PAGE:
Wednesday, September 4, 2019

{From My Commonplace}

Just as powerful for mothers as for children:

"He was St. Joseph's assistant now, learning from him how to do the village carpentry, to make yokes and ploughs and the rough cottage furniture, learning to do it all in St. Joseph's way. It was a rude unskilful way we may be sure, and the clumsiest joiner nowadays would turn out more shapely work. Our Lord might well have been St. Joseph's teacher, and shown him how to do better. But that was not what He wanted. He was there in the shop to humble Himself, to be obedient, and thus to teach us something far more important than good carpentry. What He wanted was not to do the work in the best way possible, but to do it as He was told."

from Mother Mary Loyola's First Communion


  1. "But that was not what he wanted. He was there in the shop to humble himself." What a beautiful, humbling, inspiring quote! Ever since becoming Catholic I've been struck by Jesus's humility - that he became human, and that he continues to hide himself in a piece of bread. I've never thought of his work with his father in the same way.
    Thanks for sharing!

    1. I know, humility of this sort is not a theological point that was emphasized in my upbringing, and yet it really underpins all of Christianity! And all of Mason's educational philosophy too. :)

  2. Can you help me understand better? I can understand that Jesus humbled himself in being a child, and working as a carpenter. But why not in the best way possible, but the way he was told? I suppose he could have done it far better, outshining his father, and that's a way of being..God..but he humbled himself. He didn't need to outshine. But does this apply to us here? Do we want to only do as we are told? That makes me think of very uncomfortable examples. Please share more!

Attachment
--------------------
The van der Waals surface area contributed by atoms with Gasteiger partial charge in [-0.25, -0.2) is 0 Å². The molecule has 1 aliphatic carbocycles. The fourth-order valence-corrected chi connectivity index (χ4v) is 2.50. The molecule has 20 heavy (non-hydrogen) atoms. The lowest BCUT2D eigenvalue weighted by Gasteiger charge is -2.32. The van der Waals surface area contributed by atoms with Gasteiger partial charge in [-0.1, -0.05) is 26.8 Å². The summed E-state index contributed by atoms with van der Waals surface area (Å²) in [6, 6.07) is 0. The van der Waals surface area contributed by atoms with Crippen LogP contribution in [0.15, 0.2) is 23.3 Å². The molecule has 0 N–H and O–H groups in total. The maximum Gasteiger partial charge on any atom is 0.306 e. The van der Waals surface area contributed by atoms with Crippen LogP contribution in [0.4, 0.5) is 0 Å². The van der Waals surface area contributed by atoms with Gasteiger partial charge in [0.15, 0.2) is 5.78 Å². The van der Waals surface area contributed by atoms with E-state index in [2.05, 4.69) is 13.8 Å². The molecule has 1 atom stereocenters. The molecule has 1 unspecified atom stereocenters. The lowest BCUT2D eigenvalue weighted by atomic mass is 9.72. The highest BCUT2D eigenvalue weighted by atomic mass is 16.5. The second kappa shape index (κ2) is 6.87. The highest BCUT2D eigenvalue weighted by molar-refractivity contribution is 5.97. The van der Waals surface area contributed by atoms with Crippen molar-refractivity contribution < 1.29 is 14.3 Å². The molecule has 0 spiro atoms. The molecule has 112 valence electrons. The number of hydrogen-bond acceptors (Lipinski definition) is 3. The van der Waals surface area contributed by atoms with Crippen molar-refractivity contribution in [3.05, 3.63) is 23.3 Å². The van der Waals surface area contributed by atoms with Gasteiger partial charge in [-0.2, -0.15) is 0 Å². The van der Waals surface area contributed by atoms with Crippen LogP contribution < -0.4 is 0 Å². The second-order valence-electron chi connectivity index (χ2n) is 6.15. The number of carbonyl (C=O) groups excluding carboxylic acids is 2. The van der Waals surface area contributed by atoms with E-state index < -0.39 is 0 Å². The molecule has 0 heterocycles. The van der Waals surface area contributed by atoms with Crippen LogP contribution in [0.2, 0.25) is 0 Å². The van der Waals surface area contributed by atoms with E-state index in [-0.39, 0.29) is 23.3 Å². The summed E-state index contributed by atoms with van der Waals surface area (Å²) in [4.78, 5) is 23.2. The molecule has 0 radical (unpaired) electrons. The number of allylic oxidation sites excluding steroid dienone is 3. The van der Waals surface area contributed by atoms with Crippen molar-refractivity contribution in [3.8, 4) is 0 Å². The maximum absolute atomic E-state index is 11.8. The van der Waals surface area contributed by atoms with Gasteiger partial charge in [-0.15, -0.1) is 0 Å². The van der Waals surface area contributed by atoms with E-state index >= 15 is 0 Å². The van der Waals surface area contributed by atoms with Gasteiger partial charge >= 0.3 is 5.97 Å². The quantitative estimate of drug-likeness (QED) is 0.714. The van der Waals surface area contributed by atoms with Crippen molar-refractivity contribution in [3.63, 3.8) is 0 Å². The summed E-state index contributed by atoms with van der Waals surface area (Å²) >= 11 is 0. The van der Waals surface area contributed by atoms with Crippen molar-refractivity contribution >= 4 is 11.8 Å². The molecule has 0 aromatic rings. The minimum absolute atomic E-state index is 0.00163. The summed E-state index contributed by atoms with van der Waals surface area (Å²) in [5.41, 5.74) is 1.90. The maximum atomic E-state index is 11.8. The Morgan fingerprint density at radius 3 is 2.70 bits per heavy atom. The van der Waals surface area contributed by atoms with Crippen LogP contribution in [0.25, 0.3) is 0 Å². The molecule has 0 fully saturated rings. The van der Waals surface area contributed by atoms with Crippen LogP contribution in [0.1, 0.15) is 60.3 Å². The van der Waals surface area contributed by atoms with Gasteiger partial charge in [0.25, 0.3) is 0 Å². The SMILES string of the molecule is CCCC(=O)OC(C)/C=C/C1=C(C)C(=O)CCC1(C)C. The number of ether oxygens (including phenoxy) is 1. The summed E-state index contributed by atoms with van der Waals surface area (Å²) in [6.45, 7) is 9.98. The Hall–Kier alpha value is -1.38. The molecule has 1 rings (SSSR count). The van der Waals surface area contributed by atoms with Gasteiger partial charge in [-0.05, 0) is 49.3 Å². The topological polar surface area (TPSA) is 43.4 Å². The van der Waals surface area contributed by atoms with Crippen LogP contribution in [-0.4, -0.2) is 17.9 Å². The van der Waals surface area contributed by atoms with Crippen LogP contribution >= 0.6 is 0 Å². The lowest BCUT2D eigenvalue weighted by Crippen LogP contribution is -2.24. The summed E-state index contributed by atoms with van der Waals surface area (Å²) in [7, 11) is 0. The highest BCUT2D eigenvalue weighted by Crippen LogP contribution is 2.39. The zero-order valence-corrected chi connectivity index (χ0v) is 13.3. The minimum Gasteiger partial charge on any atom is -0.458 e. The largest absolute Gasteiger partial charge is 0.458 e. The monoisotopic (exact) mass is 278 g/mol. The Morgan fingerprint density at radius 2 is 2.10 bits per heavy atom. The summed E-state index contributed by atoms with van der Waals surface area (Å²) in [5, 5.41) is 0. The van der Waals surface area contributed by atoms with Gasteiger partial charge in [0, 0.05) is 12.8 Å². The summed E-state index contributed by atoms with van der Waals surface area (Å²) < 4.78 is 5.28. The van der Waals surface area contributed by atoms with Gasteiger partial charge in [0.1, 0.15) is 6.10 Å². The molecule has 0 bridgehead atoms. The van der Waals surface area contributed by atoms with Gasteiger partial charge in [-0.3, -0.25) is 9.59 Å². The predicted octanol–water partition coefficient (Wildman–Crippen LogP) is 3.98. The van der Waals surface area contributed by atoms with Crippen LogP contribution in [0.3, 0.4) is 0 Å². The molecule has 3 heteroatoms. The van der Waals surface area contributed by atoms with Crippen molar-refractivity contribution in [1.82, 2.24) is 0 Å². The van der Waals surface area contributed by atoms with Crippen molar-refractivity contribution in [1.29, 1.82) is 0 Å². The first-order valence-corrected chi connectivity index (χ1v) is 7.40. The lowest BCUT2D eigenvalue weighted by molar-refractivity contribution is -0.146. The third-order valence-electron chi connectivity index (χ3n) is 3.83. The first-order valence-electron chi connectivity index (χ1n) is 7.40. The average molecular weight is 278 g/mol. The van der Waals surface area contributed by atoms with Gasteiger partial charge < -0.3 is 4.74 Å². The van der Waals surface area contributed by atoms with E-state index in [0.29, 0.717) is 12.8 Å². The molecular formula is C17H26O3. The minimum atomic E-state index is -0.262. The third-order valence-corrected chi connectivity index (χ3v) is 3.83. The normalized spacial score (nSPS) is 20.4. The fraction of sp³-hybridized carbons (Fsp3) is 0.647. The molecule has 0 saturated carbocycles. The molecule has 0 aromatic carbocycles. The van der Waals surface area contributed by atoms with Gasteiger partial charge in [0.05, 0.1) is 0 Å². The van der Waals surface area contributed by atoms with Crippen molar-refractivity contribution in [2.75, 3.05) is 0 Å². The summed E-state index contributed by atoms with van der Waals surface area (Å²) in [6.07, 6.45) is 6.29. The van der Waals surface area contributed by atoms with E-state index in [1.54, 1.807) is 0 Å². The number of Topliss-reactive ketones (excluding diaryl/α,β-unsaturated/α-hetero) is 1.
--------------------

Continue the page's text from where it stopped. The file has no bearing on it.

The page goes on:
1. One of my own take-aways from this passage is that there ARE more important things than being right. Perhaps it's my personality as someone prone to perfectionism, but I have a deep need for things to be done "right," and that desire goes unchecked or isn't put in proper perspective, that can lead to my overstepping my role in all areas of life, or to my damaging relationships. Of course, with my not being God (ha!), my idea of "right" is often just my own version of rightness/perfection anyways! But the fact remains that even if my "right" really were so much better than what someone else could put together, it still wouldn't be best for me to put it over my relationships with those people. I have a place to fill in my relationships in the world, and it isn't just to do all things as well as I can do them -- it is more difficult and more nuanced than that.

      For example: with my own children, do I let them develop along their own lines, or do I control the way they act or develop because of my own perception of who or what they ought to be? My role isn't to control them, my role is to guide. So in stepping in to make sure things are done right, I am actually doing my job wrong. Does that make sense? I could say the same for my husband -- just because I think I'll do a better job of something with the kids or in our home doesn't mean I should go ahead and do that when he's managing things. That kind of mindset can be very damaging, but I see it all the time (and have fallen into it myself).